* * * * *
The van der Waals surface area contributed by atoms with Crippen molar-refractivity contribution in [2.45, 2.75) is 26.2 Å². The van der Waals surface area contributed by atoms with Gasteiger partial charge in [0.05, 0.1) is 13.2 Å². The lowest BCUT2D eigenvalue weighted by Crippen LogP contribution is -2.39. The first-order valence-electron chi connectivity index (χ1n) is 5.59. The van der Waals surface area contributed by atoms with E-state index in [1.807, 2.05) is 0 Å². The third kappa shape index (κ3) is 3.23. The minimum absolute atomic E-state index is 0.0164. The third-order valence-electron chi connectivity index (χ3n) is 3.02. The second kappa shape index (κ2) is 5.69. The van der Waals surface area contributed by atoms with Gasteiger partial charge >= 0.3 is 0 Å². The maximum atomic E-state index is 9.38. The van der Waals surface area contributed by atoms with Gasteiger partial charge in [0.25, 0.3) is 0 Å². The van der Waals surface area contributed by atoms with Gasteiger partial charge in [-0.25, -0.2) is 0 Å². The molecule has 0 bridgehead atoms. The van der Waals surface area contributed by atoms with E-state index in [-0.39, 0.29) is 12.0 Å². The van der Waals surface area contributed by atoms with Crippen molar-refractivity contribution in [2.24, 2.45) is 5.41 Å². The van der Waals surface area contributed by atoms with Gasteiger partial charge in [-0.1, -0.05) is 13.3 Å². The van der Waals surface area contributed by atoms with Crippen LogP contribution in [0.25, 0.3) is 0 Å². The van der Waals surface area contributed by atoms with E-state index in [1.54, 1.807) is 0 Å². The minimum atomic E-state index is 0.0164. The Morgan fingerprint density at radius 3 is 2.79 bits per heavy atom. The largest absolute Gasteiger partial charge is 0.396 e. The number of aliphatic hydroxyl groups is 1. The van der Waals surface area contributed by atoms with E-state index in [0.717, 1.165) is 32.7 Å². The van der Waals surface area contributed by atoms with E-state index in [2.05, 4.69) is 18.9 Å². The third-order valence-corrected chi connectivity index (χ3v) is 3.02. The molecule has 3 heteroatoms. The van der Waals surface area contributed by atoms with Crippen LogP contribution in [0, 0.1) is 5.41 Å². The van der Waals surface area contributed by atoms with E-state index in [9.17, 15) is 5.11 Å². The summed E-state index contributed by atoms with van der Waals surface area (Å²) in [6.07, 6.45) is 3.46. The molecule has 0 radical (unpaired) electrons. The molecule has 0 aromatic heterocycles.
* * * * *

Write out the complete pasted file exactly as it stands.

The van der Waals surface area contributed by atoms with Crippen molar-refractivity contribution in [2.45, 2.75) is 26.2 Å². The van der Waals surface area contributed by atoms with Gasteiger partial charge in [0.05, 0.1) is 13.2 Å². The lowest BCUT2D eigenvalue weighted by Crippen LogP contribution is -2.39. The first-order valence-electron chi connectivity index (χ1n) is 5.59. The van der Waals surface area contributed by atoms with E-state index in [1.807, 2.05) is 0 Å². The third kappa shape index (κ3) is 3.23. The minimum absolute atomic E-state index is 0.0164. The third-order valence-electron chi connectivity index (χ3n) is 3.02. The second kappa shape index (κ2) is 5.69. The van der Waals surface area contributed by atoms with Gasteiger partial charge >= 0.3 is 0 Å². The maximum atomic E-state index is 9.38. The van der Waals surface area contributed by atoms with Gasteiger partial charge in [0.25, 0.3) is 0 Å². The van der Waals surface area contributed by atoms with Gasteiger partial charge in [-0.25, -0.2) is 0 Å². The molecule has 0 bridgehead atoms. The van der Waals surface area contributed by atoms with E-state index in [-0.39, 0.29) is 12.0 Å². The van der Waals surface area contributed by atoms with Crippen molar-refractivity contribution in [2.24, 2.45) is 5.41 Å². The van der Waals surface area contributed by atoms with Gasteiger partial charge in [-0.1, -0.05) is 13.3 Å². The van der Waals surface area contributed by atoms with Crippen LogP contribution in [0.25, 0.3) is 0 Å². The van der Waals surface area contributed by atoms with E-state index in [1.54, 1.807) is 0 Å². The minimum atomic E-state index is 0.0164. The Morgan fingerprint density at radius 3 is 2.79 bits per heavy atom. The largest absolute Gasteiger partial charge is 0.396 e. The number of aliphatic hydroxyl groups is 1. The van der Waals surface area contributed by atoms with E-state index in [0.717, 1.165) is 32.7 Å². The van der Waals surface area contributed by atoms with E-state index in [2.05, 4.69) is 18.9 Å². The third-order valence-corrected chi connectivity index (χ3v) is 3.02. The molecule has 3 heteroatoms. The van der Waals surface area contributed by atoms with Crippen LogP contribution in [0, 0.1) is 5.41 Å². The van der Waals surface area contributed by atoms with E-state index in [9.17, 15) is 5.11 Å². The summed E-state index contributed by atoms with van der Waals surface area (Å²) in [6.07, 6.45) is 3.46. The molecule has 0 radical (unpaired) electrons. The molecule has 0 aromatic heterocycles.